4. As you mentioned, make them look good. The key things to looking good on camera:
- a great camera (duh ;-). An HD webcam will do but a DLSR camera will make you look really great
- good lighting. even facing a window will help, but getting a dimmable lighting panel can do wonders
- a great backdrop. A low-cost way to do this is to get a photo background stand (ca. $30) and a roll of endless paper (Savage, ca. $90). then have a light pointing at that
This is one of my favorite aspects of webinars. There are a bunch of things you can do to stand out and wow people.
1. Play with the format. Instead of a single speaker slide presentation, try a panel, an interview/fireside-chat-style webinar, a mini-summit
2. Have an icebreaker ready. Something that is easy for everyone to answer right as you start the webinar. My favorite example is a webinar I did on video marketing. My icebreaker was an image of David Hasselhoff in bathing shorts and the question "What TV show did you binge the most on when you were a kid?". Easy for everyone to answer. Instantly creates a fun vibe. Easy to tie back to video marketing.
3. Pre-plan a couple of polls. Good polls to try: Ask for their maturity level related to your topic (Beginner/Intermediate/Pro), ask for their use case, ask a yes/no question you can turn into an instant chart to share on social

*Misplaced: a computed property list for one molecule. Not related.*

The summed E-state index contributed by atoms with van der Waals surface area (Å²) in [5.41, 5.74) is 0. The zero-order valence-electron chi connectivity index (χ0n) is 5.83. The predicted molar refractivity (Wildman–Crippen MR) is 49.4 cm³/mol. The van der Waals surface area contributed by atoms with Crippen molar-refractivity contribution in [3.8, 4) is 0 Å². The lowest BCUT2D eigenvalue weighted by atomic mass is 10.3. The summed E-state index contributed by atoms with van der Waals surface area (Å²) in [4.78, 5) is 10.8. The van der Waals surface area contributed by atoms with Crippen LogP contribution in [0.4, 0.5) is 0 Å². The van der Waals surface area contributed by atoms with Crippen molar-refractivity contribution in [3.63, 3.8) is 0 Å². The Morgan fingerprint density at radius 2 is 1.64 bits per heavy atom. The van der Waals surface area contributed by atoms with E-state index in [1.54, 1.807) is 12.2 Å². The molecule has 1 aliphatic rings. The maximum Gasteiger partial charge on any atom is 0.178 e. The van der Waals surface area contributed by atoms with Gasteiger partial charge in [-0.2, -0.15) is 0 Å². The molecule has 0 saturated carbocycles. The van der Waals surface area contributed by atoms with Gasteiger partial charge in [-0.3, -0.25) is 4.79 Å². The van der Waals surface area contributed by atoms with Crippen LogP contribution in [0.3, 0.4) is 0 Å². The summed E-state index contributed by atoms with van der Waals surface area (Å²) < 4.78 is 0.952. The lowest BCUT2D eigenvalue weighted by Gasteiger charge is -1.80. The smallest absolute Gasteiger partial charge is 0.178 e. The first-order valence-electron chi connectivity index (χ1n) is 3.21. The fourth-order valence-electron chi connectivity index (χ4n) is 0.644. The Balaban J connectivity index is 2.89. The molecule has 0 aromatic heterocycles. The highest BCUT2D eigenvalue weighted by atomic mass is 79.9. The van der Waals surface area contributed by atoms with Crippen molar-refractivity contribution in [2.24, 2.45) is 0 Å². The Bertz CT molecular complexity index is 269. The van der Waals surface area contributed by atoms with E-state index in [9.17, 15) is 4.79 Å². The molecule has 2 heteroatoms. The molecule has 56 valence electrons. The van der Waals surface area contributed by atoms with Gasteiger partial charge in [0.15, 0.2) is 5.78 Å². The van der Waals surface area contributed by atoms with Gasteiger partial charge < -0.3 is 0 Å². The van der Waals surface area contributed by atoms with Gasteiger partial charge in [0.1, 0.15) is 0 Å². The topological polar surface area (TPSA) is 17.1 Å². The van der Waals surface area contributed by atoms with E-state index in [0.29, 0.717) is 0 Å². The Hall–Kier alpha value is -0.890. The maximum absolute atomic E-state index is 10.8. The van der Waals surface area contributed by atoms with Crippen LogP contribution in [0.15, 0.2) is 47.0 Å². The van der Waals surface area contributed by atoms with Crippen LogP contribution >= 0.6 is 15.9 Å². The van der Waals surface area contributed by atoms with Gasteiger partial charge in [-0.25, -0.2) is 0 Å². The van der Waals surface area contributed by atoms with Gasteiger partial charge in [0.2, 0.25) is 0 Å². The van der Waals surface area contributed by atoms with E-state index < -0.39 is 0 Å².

4. Do something a little out there. Use props (I've worn a viking helmet), use SnapChat filters (I did a unicorn one), have crazy slides. Just generally try and go for a pattern break / something unexpected
5. Play some music. You can get an ASCAP license for around $250/year and play some music on your webinars (you'll need a sound mixer)
Some more ideas on engaging webinars here.
Hi Barbara, here's my (unordered) list of big mistakes:
- Have a boring topic there are so many webinars out there, your content must be A-level valuable and wrapped in a magnetic title
- Do a script read. Nothing is more boring than listening to a presenter read their slide deck. Instead, minimize the actual copy and use big bold images. They serve is your mental crutches for staying on track. Ditch your script. Instead go and rehearse well.
- Not interacting with your audience. You need to pre-plan for interaction. Have an icebreaker ready, have 2-3 polls pre-planned, encourage Q&A all throughout and pick up and answer questions as you go along, for small auidneces consider unmuting the audience for Q&A
- Not getting on camera. 83% of attendees polled say presenters on cam are engaging or very engaging. Get over yourself and get on camera!
There hasn't been much on the strategy-side that I felt went wrong. Most of my webinar strategy decisions have been around mixing things up and that has always ended up being a good thing. At times not on the first try, but once you have it dialed in.
I've made plenty of more tactical mistakes that I learned from, though. Here are a few: